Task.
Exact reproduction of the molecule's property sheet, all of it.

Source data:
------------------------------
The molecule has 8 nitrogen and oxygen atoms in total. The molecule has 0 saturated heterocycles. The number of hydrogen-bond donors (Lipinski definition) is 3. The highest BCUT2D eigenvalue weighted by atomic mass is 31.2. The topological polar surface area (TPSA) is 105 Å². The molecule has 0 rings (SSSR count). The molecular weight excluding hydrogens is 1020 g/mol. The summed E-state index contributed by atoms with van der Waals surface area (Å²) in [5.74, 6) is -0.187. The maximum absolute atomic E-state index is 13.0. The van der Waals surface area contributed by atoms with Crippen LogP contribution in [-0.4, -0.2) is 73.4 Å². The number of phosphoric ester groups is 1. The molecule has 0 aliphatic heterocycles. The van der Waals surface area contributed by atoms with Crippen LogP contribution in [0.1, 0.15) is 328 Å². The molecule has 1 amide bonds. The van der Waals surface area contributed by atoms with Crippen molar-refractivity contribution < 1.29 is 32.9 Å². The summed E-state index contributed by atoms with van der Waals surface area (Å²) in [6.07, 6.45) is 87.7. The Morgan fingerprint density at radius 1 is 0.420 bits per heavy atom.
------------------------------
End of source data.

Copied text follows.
The molecule has 8 nitrogen and oxygen atoms in total. The molecule has 0 saturated heterocycles. The number of hydrogen-bond donors (Lipinski definition) is 3. The highest BCUT2D eigenvalue weighted by atomic mass is 31.2. The topological polar surface area (TPSA) is 105 Å². The molecule has 0 rings (SSSR count). The molecular weight excluding hydrogens is 1020 g/mol. The summed E-state index contributed by atoms with van der Waals surface area (Å²) in [5.74, 6) is -0.187. The maximum absolute atomic E-state index is 13.0. The van der Waals surface area contributed by atoms with Crippen LogP contribution in [-0.4, -0.2) is 73.4 Å². The number of phosphoric ester groups is 1. The molecule has 0 aliphatic heterocycles. The van der Waals surface area contributed by atoms with Crippen LogP contribution in [0.1, 0.15) is 328 Å². The molecule has 1 amide bonds. The van der Waals surface area contributed by atoms with Crippen molar-refractivity contribution < 1.29 is 32.9 Å². The summed E-state index contributed by atoms with van der Waals surface area (Å²) in [6.07, 6.45) is 87.7. The Morgan fingerprint density at radius 1 is 0.420 bits per heavy atom.